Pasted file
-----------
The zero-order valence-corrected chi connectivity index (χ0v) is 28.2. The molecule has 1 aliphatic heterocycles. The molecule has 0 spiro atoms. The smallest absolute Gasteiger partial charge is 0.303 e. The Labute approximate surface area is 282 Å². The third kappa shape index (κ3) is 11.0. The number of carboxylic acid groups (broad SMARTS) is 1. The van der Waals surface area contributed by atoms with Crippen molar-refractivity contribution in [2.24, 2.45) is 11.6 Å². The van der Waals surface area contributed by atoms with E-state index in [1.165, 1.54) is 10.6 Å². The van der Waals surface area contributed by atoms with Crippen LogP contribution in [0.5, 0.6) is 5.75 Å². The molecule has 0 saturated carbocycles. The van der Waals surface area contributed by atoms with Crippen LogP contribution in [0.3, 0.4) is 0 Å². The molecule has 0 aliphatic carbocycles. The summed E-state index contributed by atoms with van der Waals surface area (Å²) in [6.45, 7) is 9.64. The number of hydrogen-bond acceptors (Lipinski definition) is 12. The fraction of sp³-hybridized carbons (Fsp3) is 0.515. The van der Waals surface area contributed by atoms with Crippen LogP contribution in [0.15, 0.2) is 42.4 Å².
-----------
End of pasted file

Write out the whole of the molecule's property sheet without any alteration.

The zero-order valence-corrected chi connectivity index (χ0v) is 28.2. The molecule has 1 aliphatic heterocycles. The molecule has 0 spiro atoms. The smallest absolute Gasteiger partial charge is 0.303 e. The Labute approximate surface area is 282 Å². The third kappa shape index (κ3) is 11.0. The number of carboxylic acid groups (broad SMARTS) is 1. The van der Waals surface area contributed by atoms with Crippen molar-refractivity contribution in [2.24, 2.45) is 11.6 Å². The van der Waals surface area contributed by atoms with E-state index in [1.165, 1.54) is 10.6 Å². The van der Waals surface area contributed by atoms with Crippen LogP contribution in [0.5, 0.6) is 5.75 Å². The molecule has 0 saturated carbocycles. The van der Waals surface area contributed by atoms with Crippen LogP contribution in [0.3, 0.4) is 0 Å². The molecule has 0 aliphatic carbocycles. The summed E-state index contributed by atoms with van der Waals surface area (Å²) in [6.45, 7) is 9.64. The number of hydrogen-bond acceptors (Lipinski definition) is 12. The fraction of sp³-hybridized carbons (Fsp3) is 0.515. The van der Waals surface area contributed by atoms with Crippen LogP contribution in [0.15, 0.2) is 42.4 Å².